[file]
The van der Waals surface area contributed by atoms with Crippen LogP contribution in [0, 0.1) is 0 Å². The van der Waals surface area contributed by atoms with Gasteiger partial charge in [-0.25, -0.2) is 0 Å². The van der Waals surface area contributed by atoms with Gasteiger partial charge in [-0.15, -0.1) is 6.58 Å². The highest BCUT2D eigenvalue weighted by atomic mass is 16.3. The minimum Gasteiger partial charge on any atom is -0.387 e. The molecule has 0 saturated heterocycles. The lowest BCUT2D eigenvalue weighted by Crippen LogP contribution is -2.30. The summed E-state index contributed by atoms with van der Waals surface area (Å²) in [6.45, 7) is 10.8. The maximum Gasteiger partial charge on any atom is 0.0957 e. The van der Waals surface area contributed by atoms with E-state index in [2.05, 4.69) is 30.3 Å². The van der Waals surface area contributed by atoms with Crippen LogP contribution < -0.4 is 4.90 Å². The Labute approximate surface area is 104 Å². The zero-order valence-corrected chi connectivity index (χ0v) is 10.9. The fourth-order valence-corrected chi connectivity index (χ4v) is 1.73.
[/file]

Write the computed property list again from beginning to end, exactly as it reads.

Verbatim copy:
The van der Waals surface area contributed by atoms with Crippen LogP contribution in [0, 0.1) is 0 Å². The van der Waals surface area contributed by atoms with Gasteiger partial charge in [-0.25, -0.2) is 0 Å². The van der Waals surface area contributed by atoms with Gasteiger partial charge in [-0.15, -0.1) is 6.58 Å². The highest BCUT2D eigenvalue weighted by atomic mass is 16.3. The minimum Gasteiger partial charge on any atom is -0.387 e. The molecule has 0 saturated heterocycles. The lowest BCUT2D eigenvalue weighted by Crippen LogP contribution is -2.30. The summed E-state index contributed by atoms with van der Waals surface area (Å²) in [6.45, 7) is 10.8. The maximum Gasteiger partial charge on any atom is 0.0957 e. The van der Waals surface area contributed by atoms with E-state index in [2.05, 4.69) is 30.3 Å². The van der Waals surface area contributed by atoms with Crippen LogP contribution < -0.4 is 4.90 Å². The Labute approximate surface area is 104 Å². The zero-order valence-corrected chi connectivity index (χ0v) is 10.9. The fourth-order valence-corrected chi connectivity index (χ4v) is 1.73.